Feeling much more like a high-end gallery piece than music video, Trashman for LA hip hop instrumentalist Judastongue, sees co-directors Sam Griffith and Alex LeGolvan build on the latter’s installation work to shape high-speed photography in to a gravity defying piece of conceptual art with dark undertones. Griffith reveals how the pair embraced and exceeded the limitations of their self-imposed rules.
The initial concept for this video was inspired by the conceptual installation art of my co-director Alex LeGolvan. After we found a track that we knew we wanted to do a video for, it became one of those low/no budget situations where you look around at the resources you have available and come up with something within those constraints. I’ve always been a big believer in the mantra that ‘constraints free you’ in art. Having a set of limits allows your creative mind to focus in on ‘what’s the most interesting and compelling thing I can make within these essentially arbitrary rules?’. Whether the constraints are self-imposed like the Dogme 95 movement or financially necessary, paring down the infinite possibilities of the blank canvas of your mind into a manageable slice allows you to explore a multitude of ideas without feeling overwhelmed because you always have a framework you’re building within.
I’ve always been a big believer in the mantra that ‘constraints free you’ in art.
For this project, we had a couple things. First, a brilliant DP I’ve worked with several times, Scott Crozier, was on board to shoot with the Sony A7s. Second, Peter Cote at GRANDEUR was on board to shoot high-speed footage on the Phantom Miro. And finally, my friend Nick Logie at the live/work/warehouse/performance space/studio Non Plus Ultra had agreed to let us shoot there. And we knew we’d only have one day to shoot. So with those resources/constraints in mind, we set about brainstorming striking images that felt thematically cohesive with the looping melancholy of the track.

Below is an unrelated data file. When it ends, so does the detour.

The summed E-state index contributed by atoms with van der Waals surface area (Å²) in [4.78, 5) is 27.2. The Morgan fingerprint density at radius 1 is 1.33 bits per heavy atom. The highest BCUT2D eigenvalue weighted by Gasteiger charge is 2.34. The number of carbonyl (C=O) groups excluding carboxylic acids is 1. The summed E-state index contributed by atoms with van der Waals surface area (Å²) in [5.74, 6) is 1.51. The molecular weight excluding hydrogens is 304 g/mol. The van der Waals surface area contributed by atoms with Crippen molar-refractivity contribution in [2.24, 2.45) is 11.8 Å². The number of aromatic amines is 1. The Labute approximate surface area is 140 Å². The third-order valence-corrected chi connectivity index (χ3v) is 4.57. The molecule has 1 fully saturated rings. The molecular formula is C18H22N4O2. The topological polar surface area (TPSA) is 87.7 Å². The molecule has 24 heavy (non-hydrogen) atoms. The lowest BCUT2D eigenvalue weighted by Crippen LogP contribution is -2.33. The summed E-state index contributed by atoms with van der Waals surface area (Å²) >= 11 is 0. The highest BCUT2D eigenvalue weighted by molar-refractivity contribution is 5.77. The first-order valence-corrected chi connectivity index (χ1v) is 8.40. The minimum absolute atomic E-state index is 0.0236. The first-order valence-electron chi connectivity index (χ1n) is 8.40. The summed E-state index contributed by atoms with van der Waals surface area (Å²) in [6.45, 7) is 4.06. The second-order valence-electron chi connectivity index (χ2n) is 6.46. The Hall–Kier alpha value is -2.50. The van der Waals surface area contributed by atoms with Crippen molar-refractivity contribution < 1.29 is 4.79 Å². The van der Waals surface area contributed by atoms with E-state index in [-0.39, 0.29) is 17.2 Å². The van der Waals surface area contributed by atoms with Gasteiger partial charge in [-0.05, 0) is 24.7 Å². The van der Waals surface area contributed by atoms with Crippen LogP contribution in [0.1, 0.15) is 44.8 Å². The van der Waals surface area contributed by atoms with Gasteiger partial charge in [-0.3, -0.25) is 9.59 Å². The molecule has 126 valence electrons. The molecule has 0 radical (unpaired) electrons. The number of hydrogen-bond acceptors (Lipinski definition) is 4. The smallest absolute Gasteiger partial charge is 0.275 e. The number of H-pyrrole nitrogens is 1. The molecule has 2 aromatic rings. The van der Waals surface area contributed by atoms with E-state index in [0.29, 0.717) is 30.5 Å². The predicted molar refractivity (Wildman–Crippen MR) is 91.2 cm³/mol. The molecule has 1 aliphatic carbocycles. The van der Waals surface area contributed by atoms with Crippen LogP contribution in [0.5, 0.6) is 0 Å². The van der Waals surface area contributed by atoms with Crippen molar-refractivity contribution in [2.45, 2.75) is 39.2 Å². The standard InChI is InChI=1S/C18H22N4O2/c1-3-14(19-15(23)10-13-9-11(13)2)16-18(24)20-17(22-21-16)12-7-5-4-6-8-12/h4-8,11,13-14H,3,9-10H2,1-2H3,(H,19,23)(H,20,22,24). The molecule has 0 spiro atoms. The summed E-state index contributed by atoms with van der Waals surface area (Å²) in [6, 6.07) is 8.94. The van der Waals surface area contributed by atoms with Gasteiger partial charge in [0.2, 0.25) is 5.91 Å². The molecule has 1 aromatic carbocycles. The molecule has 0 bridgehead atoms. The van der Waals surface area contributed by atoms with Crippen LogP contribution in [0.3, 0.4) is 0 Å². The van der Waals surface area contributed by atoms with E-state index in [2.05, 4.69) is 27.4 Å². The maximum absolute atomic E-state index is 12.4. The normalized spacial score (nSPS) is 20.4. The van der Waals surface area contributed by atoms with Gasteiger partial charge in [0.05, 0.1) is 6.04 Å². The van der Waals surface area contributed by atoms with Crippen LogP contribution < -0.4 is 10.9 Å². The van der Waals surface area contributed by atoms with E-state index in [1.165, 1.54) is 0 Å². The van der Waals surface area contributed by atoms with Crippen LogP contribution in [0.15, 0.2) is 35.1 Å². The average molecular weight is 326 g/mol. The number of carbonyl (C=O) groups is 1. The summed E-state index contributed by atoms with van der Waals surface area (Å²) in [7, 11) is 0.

Using Alex’s installation work as a jumping off point, we thought about ideas of loss and the absence implied in the negative space of inanimate objects. We also found inspiration in the inherent stark contrast of the monochrome color palette and the sterility of a gallery space-type setting. From there we whittled the list down to the images we thought came pre-packed with the most meaning. We presented the idea to the artist, Judastongue, and he was into it. So we moved forward with our design and mechanical testing prep, finished that in time, and shot the thing.
Things went relatively smooth on the day and then it was on to post. Which became a bit of a slog with all the compositing/clean-up and wire-removal but after a few months of tweaking the cut, it was done and I’m really happy with how it turned out. The most surprising thing about the reaction to it has been how creepy/disturbing people find the imagery. Which isn’t exactly what we were going for, but I totally love. I have another music video coming out soon – a hand-crafted animation 2.5 years in the making. And a new short film shooting in March. Plus a feature in development set in my home state of North Carolina.